Technology is bringing us closer and closer to independent creativity. On this site, you’ll notice a few links to the authors’ ebooks – some of which are free. Others come with a small price. In this day and age, self-publishing is more within grasp than a writer may think. Once upon a time, at the dawn of the printing press, most literary works were self published because they were written, manufactured, and distributed by the author. In a way, authors are slowly gravitating back to this freedom. Ebooks are a number one choice – there is no paper involved, no messy fees, and no heaping piles of unsold books taking up precious space in your closet. You can host an ebook on Amazon, Smashwords, and more.
There is also print-on-demand, for those who want to get a hard copy of your work. You just pay a flat distribution fee, which typically aren’t that high, and you make the choice regarding what type of ISBN to purchase. You can purchase your own, or go through sources like Createspace or Lulu, which also will provide you with print-on-demand services.
To get the best feedback regarding these services, investigate consumer reviews.
Self-publishing is not too unlike the music industry, where more and more artists are clinging to the label “indie.” They have broken away from the third party system of record companies, and began to collect the profits for themselves, handling their own marketing. Marketing nowadays is easier, and more efficient, than ever. Numerous forums and social networking sites can market your publications. You can use Facebook, Twitter, Google Plus (if you need an invite, please contact us), LinkedIn, Goodreads, and more. Forums are a little trickier, as you need to identify a forum that targets the type of audience you want to appeal to. If you write science fiction, then perhaps sffworld.com might suit you. That’s just one example.
Also it’s good to get reviews of your work, then post them everywhere. Earlier, I told you to investigate print-on-demand services by doing what? Reading consumer reviews, right? Yes. The same principal will be applied to your work. Readers want to know if what you provide is worth investing the time in. If you can manage strong, objective reviews – ones that highlight your talents and hard work, then chances are you’ve won more readers. Also, sometimes a terrible review can work in your favor. People will want to read your work just to see what the deal is. Just remember, never be soft-shelled. Bad reviews will happen.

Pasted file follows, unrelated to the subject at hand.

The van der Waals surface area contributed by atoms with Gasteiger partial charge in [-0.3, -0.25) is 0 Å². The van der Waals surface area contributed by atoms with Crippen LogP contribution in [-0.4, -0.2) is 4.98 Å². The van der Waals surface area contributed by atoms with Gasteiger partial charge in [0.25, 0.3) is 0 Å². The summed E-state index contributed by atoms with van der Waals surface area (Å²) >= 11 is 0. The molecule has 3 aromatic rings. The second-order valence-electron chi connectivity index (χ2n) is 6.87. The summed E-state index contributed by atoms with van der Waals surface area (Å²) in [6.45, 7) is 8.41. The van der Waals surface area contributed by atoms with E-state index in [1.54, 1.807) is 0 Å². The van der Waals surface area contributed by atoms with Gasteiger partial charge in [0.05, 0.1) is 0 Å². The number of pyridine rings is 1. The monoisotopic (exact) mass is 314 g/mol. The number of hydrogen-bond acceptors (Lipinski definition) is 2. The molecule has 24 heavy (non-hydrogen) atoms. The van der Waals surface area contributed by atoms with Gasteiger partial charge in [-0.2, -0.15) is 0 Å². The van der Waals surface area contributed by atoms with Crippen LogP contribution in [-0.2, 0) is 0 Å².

If you seek a prolific site for ebook reviews, I suggest Kindle Nation Daily.
When you self-publish and you decide to sell a printed copy of your book, also remember to look at it from a business end. You will need to apply for a business license within your city and state, register an EIN with the federal government, and make sure to legally copyright your work. I suggest using legalzoom if you would like to be protected within two weeks of registering for the copyright. Also remember money. Open a simple checking account for royalty deposits only. Keep track of any business expenses you make (marketing, distribution, etc.) as these can be used for tax write-offs. As long as you keep proof of the transaction (receipts), you will avoid being audited for any write-offs.
In the end…this is not a difficult process, it simply takes some organization and planning. When it comes to creative freedom, a writing business is the way to go. If you have the talent, let it shine. It’s all in how you present yourself.
“This suit is not a rental; but this space is…”